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The Best Workout for Sprinters

author image Ryan Biddulph
Based in New Jersey, Ryan Biddulph has been writing since 2010, with his articles appearing on LIVESTRONG.COM, among others. He has helped clients reach their personal fitness goals since 2001. He also runs an Internet marketing blog. He holds a Bachelor of Science in meteorology from Kean University and a certificate in Web development from the Cittone Institute.
The Best Workout for Sprinters
Exercises for sprinters. Photo Credit Jupiterimages/Pixland/Getty Images

Engaging in specific, focused training helps improve your sprinting ability. The best workouts for sprinters help develop strength, flexibility and overall explosiveness out of the block. Follow a strict exercise regimen including specialized drills and resistance training. Using the proper sprinting technique and training consistently can help give you a competitive edge.

Sprinting Technique

Follow a set checklist for each phase of a sprint to improve overall performance. Make sure the sprinting blocks are properly positioned and firmly placed on the track to prevent injury. Sprinting coach Brian MacKenzie notes that your feet should be located in the proper spot in the starting blocks, your neck and head should be in line with your spine and your eyes focused on the track one to two meters ahead, keeping your neck and face muscles relaxed. Maintain the proper posture for the set phase, take-off and sprinting phases to generate optimal velocity and achieve the best time.


Coaches should monitor the sprinter's mechanics during the race and look for an athlete running erect, pushing off the toes and balls of her feet, with full extension of the legs, hips and back. Sprinters should race with ease, coasting through the running motion with hands relaxed, shoulders lowered and arms swinging by the sides. They should move forward instead of up and down and allow their leg action to be rhythmic, pushing off their rear leg and lifting the forward knee high to help create forward momentum.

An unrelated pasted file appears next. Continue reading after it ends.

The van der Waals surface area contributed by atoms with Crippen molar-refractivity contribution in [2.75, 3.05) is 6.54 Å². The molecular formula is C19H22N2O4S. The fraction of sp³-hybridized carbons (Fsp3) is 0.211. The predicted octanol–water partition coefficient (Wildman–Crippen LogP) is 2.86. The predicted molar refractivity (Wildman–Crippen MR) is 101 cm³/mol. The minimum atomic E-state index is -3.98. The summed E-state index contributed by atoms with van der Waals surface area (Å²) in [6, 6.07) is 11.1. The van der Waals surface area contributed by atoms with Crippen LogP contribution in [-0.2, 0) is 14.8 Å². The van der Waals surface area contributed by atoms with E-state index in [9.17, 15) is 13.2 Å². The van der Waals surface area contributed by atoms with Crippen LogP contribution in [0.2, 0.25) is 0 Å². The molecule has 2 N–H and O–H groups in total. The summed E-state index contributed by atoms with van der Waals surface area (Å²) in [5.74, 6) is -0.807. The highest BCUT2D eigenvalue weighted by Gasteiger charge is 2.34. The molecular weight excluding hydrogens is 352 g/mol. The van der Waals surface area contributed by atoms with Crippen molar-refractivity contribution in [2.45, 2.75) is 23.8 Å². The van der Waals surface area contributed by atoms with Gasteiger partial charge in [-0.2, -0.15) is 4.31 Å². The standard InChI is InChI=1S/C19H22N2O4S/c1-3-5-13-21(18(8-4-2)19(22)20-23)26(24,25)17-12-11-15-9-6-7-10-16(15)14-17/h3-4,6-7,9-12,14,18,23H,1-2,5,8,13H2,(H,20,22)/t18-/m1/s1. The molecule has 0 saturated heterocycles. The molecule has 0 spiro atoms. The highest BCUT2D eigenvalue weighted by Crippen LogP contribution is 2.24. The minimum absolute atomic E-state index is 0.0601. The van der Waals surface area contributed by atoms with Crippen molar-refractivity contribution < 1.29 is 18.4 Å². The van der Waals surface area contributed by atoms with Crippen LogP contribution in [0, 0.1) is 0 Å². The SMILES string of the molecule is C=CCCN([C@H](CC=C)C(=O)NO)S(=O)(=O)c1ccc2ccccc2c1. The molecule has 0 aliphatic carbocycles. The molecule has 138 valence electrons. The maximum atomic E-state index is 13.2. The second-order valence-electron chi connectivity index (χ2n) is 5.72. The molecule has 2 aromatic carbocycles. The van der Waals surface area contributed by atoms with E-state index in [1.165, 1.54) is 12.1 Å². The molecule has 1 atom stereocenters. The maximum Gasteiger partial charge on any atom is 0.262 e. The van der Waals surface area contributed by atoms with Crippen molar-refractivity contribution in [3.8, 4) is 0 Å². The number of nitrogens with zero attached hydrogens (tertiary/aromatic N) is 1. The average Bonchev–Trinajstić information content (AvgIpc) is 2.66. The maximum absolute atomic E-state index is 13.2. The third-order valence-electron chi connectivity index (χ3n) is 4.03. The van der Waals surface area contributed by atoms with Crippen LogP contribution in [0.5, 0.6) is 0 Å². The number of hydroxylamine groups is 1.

Speed Training

Try downhill sprinting to increase sprint speed after the acceleration phase, running on a hill with a decline of at least 15 percent. Reach your maximum speed within 40 to 60 meters and continue sprinting at this speed for an additional 30 meters. Do two to three sets of three to six repetitions. Take a thorough walk-through on the hill before sprinting to ensure the surface is safe.

Resistance Training

Focus on compound, heavy movements which develop power and strength in your lower and upper body. Center your workouts around squats, bench presses, power cleans, pull ups, bent over barbell rows and lunges to improve your sprinting ability. Use plyometric movements to increase your explosiveness. Exercises like depth jumps, box step ups and the frogger drill increase power in the quadriceps, gluteus maximus, hamstrings and gastrocnemius muscles by repeatedly loading and contracting your muscles.


Warm up for 10 minutes with a light jog and stretch for five to 10 minutes before working out to reduce the risk of injury. Before starting a sprinter training regimen consult a physician.

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